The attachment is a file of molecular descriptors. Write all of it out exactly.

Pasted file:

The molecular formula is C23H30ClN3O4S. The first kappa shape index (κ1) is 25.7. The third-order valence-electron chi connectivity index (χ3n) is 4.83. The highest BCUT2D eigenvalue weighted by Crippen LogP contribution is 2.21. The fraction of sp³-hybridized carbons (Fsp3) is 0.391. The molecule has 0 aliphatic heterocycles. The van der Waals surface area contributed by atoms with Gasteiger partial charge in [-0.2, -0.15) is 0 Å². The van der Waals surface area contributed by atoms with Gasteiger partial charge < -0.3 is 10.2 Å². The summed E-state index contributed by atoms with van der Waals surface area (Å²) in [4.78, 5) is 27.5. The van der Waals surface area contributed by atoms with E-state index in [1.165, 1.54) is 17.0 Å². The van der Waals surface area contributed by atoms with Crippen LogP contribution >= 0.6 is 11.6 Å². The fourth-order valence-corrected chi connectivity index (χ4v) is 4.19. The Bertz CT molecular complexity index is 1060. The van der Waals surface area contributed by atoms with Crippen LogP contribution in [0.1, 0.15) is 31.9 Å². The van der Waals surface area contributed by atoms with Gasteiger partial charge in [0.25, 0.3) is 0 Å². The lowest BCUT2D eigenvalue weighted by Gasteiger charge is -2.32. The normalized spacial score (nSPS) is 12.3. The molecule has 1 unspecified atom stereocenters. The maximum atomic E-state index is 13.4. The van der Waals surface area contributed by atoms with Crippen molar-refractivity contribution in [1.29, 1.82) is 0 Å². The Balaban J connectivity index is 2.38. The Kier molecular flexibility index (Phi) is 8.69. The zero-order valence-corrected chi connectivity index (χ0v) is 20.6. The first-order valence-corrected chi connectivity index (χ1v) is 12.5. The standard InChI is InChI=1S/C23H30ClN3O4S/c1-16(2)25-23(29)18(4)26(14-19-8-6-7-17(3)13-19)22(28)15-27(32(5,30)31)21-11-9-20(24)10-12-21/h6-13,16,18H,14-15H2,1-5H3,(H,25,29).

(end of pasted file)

The molecular formula is C23H30ClN3O4S. The first kappa shape index (κ1) is 25.7. The third-order valence-electron chi connectivity index (χ3n) is 4.83. The highest BCUT2D eigenvalue weighted by Crippen LogP contribution is 2.21. The fraction of sp³-hybridized carbons (Fsp3) is 0.391. The molecule has 0 aliphatic heterocycles. The van der Waals surface area contributed by atoms with Gasteiger partial charge in [-0.2, -0.15) is 0 Å². The van der Waals surface area contributed by atoms with Gasteiger partial charge < -0.3 is 10.2 Å². The summed E-state index contributed by atoms with van der Waals surface area (Å²) in [4.78, 5) is 27.5. The van der Waals surface area contributed by atoms with E-state index in [1.165, 1.54) is 17.0 Å². The van der Waals surface area contributed by atoms with Crippen LogP contribution >= 0.6 is 11.6 Å². The fourth-order valence-corrected chi connectivity index (χ4v) is 4.19. The Bertz CT molecular complexity index is 1060. The van der Waals surface area contributed by atoms with Crippen LogP contribution in [0.1, 0.15) is 31.9 Å². The van der Waals surface area contributed by atoms with Gasteiger partial charge in [0.25, 0.3) is 0 Å². The lowest BCUT2D eigenvalue weighted by Gasteiger charge is -2.32. The normalized spacial score (nSPS) is 12.3. The molecule has 1 unspecified atom stereocenters. The maximum atomic E-state index is 13.4. The van der Waals surface area contributed by atoms with Crippen molar-refractivity contribution in [1.29, 1.82) is 0 Å². The Balaban J connectivity index is 2.38. The Kier molecular flexibility index (Phi) is 8.69. The zero-order valence-corrected chi connectivity index (χ0v) is 20.6. The first-order valence-corrected chi connectivity index (χ1v) is 12.5. The standard InChI is InChI=1S/C23H30ClN3O4S/c1-16(2)25-23(29)18(4)26(14-19-8-6-7-17(3)13-19)22(28)15-27(32(5,30)31)21-11-9-20(24)10-12-21/h6-13,16,18H,14-15H2,1-5H3,(H,25,29).